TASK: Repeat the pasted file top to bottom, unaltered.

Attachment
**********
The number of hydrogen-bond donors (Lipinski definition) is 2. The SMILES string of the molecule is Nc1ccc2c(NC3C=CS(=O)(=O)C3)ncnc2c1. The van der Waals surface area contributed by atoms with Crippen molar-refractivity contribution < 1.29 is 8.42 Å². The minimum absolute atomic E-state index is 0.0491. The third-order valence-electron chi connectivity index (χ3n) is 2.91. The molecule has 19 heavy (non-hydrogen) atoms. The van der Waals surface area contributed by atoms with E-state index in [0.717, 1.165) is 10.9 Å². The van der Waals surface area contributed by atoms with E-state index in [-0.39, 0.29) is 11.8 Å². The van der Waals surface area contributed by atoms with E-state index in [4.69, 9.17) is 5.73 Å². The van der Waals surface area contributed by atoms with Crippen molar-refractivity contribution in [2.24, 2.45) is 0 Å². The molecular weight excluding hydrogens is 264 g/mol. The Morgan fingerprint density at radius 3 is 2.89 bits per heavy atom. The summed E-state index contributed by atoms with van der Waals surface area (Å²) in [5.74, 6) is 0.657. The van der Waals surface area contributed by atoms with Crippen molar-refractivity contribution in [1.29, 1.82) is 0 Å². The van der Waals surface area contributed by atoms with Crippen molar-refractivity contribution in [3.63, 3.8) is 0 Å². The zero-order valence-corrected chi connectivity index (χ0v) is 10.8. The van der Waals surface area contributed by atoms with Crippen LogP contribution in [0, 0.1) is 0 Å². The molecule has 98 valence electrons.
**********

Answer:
The number of hydrogen-bond donors (Lipinski definition) is 2. The SMILES string of the molecule is Nc1ccc2c(NC3C=CS(=O)(=O)C3)ncnc2c1. The van der Waals surface area contributed by atoms with Crippen molar-refractivity contribution < 1.29 is 8.42 Å². The minimum absolute atomic E-state index is 0.0491. The third-order valence-electron chi connectivity index (χ3n) is 2.91. The molecule has 19 heavy (non-hydrogen) atoms. The van der Waals surface area contributed by atoms with E-state index in [0.717, 1.165) is 10.9 Å². The van der Waals surface area contributed by atoms with E-state index in [-0.39, 0.29) is 11.8 Å². The van der Waals surface area contributed by atoms with E-state index in [4.69, 9.17) is 5.73 Å². The van der Waals surface area contributed by atoms with Crippen molar-refractivity contribution in [2.24, 2.45) is 0 Å². The molecular weight excluding hydrogens is 264 g/mol. The Morgan fingerprint density at radius 3 is 2.89 bits per heavy atom. The summed E-state index contributed by atoms with van der Waals surface area (Å²) in [5.74, 6) is 0.657. The van der Waals surface area contributed by atoms with Crippen molar-refractivity contribution in [1.29, 1.82) is 0 Å². The van der Waals surface area contributed by atoms with Crippen molar-refractivity contribution in [3.63, 3.8) is 0 Å². The zero-order valence-corrected chi connectivity index (χ0v) is 10.8. The van der Waals surface area contributed by atoms with Crippen LogP contribution in [0, 0.1) is 0 Å². The molecule has 98 valence electrons.